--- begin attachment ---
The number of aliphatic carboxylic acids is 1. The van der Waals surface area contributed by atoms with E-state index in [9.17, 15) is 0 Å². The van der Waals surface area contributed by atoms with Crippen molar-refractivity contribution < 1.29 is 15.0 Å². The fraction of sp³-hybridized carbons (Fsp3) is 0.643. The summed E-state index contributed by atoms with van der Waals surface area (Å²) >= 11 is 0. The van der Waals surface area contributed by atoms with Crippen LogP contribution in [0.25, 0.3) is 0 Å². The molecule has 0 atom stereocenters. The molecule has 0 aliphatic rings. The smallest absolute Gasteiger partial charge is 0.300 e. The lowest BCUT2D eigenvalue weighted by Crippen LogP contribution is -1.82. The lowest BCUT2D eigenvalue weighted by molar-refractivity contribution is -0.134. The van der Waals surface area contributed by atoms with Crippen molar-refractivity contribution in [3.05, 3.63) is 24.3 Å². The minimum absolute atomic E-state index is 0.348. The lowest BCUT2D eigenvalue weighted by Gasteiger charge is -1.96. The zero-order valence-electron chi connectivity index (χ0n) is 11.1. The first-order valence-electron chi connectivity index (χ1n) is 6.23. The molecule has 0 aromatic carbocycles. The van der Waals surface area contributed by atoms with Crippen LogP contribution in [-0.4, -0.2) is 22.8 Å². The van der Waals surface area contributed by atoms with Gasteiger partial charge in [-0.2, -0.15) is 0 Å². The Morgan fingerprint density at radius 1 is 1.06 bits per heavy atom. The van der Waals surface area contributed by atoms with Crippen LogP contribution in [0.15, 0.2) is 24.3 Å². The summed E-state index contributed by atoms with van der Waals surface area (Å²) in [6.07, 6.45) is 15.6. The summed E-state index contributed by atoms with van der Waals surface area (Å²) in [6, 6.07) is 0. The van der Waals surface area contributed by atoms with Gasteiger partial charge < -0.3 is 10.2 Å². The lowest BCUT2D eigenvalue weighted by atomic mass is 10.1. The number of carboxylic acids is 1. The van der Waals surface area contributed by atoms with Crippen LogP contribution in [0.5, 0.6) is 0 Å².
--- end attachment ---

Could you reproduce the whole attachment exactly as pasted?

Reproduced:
The number of aliphatic carboxylic acids is 1. The van der Waals surface area contributed by atoms with E-state index in [9.17, 15) is 0 Å². The van der Waals surface area contributed by atoms with Crippen molar-refractivity contribution < 1.29 is 15.0 Å². The fraction of sp³-hybridized carbons (Fsp3) is 0.643. The summed E-state index contributed by atoms with van der Waals surface area (Å²) >= 11 is 0. The van der Waals surface area contributed by atoms with Crippen LogP contribution in [0.25, 0.3) is 0 Å². The molecule has 0 atom stereocenters. The molecule has 0 aliphatic rings. The smallest absolute Gasteiger partial charge is 0.300 e. The lowest BCUT2D eigenvalue weighted by Crippen LogP contribution is -1.82. The lowest BCUT2D eigenvalue weighted by molar-refractivity contribution is -0.134. The van der Waals surface area contributed by atoms with Crippen molar-refractivity contribution in [3.05, 3.63) is 24.3 Å². The minimum absolute atomic E-state index is 0.348. The lowest BCUT2D eigenvalue weighted by Gasteiger charge is -1.96. The zero-order valence-electron chi connectivity index (χ0n) is 11.1. The first-order valence-electron chi connectivity index (χ1n) is 6.23. The molecule has 0 aromatic carbocycles. The van der Waals surface area contributed by atoms with Crippen LogP contribution in [-0.4, -0.2) is 22.8 Å². The van der Waals surface area contributed by atoms with Gasteiger partial charge in [-0.2, -0.15) is 0 Å². The Morgan fingerprint density at radius 1 is 1.06 bits per heavy atom. The van der Waals surface area contributed by atoms with Crippen LogP contribution in [0.15, 0.2) is 24.3 Å². The summed E-state index contributed by atoms with van der Waals surface area (Å²) in [6.07, 6.45) is 15.6. The summed E-state index contributed by atoms with van der Waals surface area (Å²) in [6, 6.07) is 0. The van der Waals surface area contributed by atoms with Gasteiger partial charge < -0.3 is 10.2 Å². The lowest BCUT2D eigenvalue weighted by atomic mass is 10.1. The number of carboxylic acids is 1. The van der Waals surface area contributed by atoms with Crippen LogP contribution in [0.5, 0.6) is 0 Å².